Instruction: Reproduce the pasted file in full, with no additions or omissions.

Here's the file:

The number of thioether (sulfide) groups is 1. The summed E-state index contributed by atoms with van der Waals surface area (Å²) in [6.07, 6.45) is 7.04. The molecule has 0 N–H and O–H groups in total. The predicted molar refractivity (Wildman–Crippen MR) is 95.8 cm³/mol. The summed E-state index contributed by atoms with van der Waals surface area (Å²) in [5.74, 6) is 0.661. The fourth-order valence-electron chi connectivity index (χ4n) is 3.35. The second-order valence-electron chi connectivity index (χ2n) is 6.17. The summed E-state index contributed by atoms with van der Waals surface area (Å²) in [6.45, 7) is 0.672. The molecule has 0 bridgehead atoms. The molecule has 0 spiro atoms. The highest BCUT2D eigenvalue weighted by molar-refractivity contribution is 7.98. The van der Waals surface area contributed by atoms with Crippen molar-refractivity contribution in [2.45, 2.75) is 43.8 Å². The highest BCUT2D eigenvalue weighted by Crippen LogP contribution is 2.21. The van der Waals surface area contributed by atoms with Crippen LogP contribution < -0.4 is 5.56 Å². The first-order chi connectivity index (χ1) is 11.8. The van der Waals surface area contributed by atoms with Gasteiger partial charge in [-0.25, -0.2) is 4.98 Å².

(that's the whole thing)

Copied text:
The number of thioether (sulfide) groups is 1. The summed E-state index contributed by atoms with van der Waals surface area (Å²) in [6.07, 6.45) is 7.04. The molecule has 0 N–H and O–H groups in total. The predicted molar refractivity (Wildman–Crippen MR) is 95.8 cm³/mol. The summed E-state index contributed by atoms with van der Waals surface area (Å²) in [5.74, 6) is 0.661. The fourth-order valence-electron chi connectivity index (χ4n) is 3.35. The second-order valence-electron chi connectivity index (χ2n) is 6.17. The summed E-state index contributed by atoms with van der Waals surface area (Å²) in [6.45, 7) is 0.672. The molecule has 0 bridgehead atoms. The molecule has 0 spiro atoms. The highest BCUT2D eigenvalue weighted by molar-refractivity contribution is 7.98. The van der Waals surface area contributed by atoms with Crippen molar-refractivity contribution in [2.45, 2.75) is 43.8 Å². The highest BCUT2D eigenvalue weighted by Crippen LogP contribution is 2.21. The van der Waals surface area contributed by atoms with Crippen LogP contribution < -0.4 is 5.56 Å². The first-order chi connectivity index (χ1) is 11.8. The van der Waals surface area contributed by atoms with Gasteiger partial charge in [-0.25, -0.2) is 4.98 Å².